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Mathematical Finance: Theory, Modeling, Implementation [Printed Access Code]

Christian Fries

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Book Description

Oct. 5 2007 0470179783 978-0470179789
This book concentrates on the theory of mathematical finance and the pricing of derivatives around the theory. The topics are presented from their mathematical foundations to their real-world implementation (through pricing models) using state-of-the art object oriented programming techniques. While a high standard of mathematical precision is retained throughout the book, the emphasis remains on practical motivations, interpretations, and results. The book harmonizes theory, practical modeling, and financial methods under one convenient cover.

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"…very useful to practitioners and students…" (MAA Reviews, December 26, 2007)

"An excellent textbook for students in mathematical finance, computational finance, and derivative pricing courses at the upper undergraduate or beginning graduate level." (Mathematical Reviews 2007)

From the Back Cover

A balanced introduction to the theoretical foundations and real-world applications of mathematical finance

The ever-growing use of derivative products makes it essential for financial industry practitioners to have a solid understanding of derivative pricing. To cope with the growing complexity, narrowing margins, and shortening life-cycle of the individual derivative product, an efficient, yet modular, implementation of the pricing algorithms is necessary. Mathematical Finance is the first book to harmonize the theory, modeling, and implementation of today's most prevalent pricing models under one convenient cover. Building a bridge from academia to practice, this self-contained text applies theoretical concepts to real-world examples and introduces state-of-the-art, object-oriented programming techniques that equip the reader with the conceptual and illustrative tools needed to understand and develop successful derivative pricing models.

Utilizing almost twenty years of academic and industry experience, the author discusses the mathematical concepts that are the foundation of commonly used derivative pricing models, and insightful Motivation and Interpretation sections for each concept are presented to further illustrate the relationship between theory and practice. In-depth coverage of the common characteristics found amongst successful pricing models are provided in addition to key techniques and tips for the construction of these models. The opportunity to interactively explore the book's principal ideas and methodologies is made possible via a related Web site that features interactive Java experiments and exercises.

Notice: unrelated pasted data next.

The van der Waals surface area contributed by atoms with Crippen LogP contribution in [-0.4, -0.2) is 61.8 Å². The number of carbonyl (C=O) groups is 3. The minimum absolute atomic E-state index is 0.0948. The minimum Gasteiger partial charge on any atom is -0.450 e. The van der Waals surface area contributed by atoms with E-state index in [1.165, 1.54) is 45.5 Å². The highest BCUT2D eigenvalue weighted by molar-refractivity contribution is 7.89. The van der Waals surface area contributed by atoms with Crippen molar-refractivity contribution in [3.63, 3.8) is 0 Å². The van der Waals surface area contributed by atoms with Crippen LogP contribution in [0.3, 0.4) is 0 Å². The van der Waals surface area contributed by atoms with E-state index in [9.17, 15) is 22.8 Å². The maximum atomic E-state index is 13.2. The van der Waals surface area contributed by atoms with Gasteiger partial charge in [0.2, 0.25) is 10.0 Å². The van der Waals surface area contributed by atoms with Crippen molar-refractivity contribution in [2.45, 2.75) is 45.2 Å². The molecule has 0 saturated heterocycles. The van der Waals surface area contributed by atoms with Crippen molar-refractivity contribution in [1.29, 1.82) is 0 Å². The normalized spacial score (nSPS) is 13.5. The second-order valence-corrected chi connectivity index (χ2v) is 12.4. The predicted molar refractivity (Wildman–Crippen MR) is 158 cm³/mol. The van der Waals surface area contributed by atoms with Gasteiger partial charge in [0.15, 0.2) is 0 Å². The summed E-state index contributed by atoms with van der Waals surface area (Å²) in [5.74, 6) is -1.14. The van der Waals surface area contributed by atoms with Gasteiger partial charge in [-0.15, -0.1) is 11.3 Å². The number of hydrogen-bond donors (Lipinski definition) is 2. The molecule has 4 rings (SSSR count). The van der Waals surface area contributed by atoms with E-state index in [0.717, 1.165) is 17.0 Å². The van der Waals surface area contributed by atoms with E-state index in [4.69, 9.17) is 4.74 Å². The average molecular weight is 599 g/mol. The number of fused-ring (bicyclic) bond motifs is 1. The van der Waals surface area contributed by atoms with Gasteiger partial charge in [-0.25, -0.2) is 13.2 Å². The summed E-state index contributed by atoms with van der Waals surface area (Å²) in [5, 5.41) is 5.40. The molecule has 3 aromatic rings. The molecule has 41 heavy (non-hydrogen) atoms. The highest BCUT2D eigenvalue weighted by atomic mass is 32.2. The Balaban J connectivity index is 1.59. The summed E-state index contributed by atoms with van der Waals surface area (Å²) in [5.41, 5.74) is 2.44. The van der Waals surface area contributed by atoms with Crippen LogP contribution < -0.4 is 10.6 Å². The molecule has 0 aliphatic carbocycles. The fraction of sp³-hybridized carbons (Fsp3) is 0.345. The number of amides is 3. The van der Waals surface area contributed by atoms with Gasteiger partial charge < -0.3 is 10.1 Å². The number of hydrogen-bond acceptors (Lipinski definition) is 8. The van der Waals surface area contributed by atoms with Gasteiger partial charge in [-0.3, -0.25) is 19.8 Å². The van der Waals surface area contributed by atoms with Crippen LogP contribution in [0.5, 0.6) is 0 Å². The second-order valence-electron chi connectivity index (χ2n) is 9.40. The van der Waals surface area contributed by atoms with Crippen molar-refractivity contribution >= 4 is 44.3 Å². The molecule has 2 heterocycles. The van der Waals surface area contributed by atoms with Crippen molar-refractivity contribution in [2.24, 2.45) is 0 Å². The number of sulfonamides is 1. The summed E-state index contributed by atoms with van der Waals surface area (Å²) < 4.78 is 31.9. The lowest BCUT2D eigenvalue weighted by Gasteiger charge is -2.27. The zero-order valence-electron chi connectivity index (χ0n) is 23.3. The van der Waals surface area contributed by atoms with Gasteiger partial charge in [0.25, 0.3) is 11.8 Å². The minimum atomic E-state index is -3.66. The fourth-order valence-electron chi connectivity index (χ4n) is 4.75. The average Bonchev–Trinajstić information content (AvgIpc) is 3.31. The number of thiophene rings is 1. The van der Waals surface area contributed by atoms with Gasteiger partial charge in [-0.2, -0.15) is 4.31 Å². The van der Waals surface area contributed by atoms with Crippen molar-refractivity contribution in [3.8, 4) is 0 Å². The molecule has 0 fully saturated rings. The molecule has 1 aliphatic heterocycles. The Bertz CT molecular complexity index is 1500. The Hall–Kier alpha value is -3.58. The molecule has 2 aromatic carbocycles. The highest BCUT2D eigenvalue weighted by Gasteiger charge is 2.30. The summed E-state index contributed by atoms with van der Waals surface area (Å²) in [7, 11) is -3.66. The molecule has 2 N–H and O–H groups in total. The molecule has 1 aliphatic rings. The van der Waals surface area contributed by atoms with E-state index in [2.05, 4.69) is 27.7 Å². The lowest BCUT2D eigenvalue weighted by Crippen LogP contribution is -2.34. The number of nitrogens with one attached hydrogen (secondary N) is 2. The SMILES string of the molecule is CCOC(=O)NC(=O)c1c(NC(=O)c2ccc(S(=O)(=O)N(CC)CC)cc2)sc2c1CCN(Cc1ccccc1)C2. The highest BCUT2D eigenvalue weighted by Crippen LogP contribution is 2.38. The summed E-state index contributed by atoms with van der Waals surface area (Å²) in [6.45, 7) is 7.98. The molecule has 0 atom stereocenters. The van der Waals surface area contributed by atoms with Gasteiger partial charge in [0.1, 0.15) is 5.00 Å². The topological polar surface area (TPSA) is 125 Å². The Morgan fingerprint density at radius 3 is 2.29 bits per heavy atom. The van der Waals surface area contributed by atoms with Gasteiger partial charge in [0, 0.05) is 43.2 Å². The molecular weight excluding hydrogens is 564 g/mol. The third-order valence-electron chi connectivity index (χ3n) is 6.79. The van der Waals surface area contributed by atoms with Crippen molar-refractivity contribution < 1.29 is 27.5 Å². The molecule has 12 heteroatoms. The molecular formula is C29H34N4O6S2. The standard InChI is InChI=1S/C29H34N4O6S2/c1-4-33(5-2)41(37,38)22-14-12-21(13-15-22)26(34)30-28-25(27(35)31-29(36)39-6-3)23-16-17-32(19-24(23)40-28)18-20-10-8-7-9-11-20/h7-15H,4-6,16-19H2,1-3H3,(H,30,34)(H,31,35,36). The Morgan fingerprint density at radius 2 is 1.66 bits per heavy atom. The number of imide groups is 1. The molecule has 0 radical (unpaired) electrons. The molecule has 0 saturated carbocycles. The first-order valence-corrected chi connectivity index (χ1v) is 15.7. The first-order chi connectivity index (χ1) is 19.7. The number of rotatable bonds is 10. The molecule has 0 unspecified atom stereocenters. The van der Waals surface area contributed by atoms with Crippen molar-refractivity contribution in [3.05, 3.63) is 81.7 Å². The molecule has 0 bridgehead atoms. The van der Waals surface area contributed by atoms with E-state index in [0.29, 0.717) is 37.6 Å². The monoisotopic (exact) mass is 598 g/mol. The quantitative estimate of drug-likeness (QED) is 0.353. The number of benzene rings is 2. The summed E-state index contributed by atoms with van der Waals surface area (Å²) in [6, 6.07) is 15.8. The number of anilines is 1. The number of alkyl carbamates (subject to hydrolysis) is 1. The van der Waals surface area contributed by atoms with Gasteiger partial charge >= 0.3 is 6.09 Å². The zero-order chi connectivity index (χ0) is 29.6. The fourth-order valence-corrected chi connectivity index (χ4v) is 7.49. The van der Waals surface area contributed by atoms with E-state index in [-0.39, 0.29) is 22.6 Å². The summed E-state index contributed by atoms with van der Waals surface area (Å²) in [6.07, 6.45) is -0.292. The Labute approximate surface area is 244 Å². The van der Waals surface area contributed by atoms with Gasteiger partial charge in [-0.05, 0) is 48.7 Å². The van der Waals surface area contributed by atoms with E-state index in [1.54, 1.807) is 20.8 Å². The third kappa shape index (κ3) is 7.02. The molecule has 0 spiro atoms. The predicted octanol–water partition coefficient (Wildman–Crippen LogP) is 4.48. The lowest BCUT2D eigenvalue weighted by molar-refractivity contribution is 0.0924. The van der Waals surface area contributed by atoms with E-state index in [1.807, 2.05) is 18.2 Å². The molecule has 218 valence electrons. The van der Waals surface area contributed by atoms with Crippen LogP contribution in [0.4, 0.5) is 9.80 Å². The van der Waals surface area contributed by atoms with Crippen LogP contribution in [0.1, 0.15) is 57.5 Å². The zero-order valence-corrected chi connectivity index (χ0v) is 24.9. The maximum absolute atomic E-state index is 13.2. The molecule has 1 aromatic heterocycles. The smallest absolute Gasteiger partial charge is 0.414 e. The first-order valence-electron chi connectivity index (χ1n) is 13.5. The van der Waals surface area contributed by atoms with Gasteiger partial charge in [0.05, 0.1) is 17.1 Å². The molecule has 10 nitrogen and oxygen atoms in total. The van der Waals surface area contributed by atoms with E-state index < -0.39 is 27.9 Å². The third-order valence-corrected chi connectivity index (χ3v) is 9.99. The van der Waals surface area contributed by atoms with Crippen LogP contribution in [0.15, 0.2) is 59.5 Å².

While a high standard of mathematical precision is retained, Mathematical Finance emphasizes practical motivations, interpretations, and results and is an excellent textbook for students in mathematical finance, computational finance, and derivative pricing courses at the upper undergraduate or beginning graduate level. It also serves as a valuable reference for professionals in the banking, insurance, and asset management industries.

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Amazon.com: 3.8 out of 5 stars  6 reviews
9 of 11 people found the following review helpful
5.0 out of 5 stars An excellent quant book Feb. 6 2008
By The Wizard - Published on Amazon.com
The book starts with discussing basic mathematical finance such as Ito's lemma and Black-Scholes theory. This is a rather compact summary without proofs and I therefore believe a novice reader first should read an introductory book such as the one by Baxter & Rennie. The main part of the books is then devoted to various issues that one encounters in the implementation of financial models. I found this part very useful and I guess most quants have encountered the interesting problems that the author discusses such as: calculation of greeks in Monte-Carlo implementations, backward pricing of path-dependent products, implementation of Markov models, etc.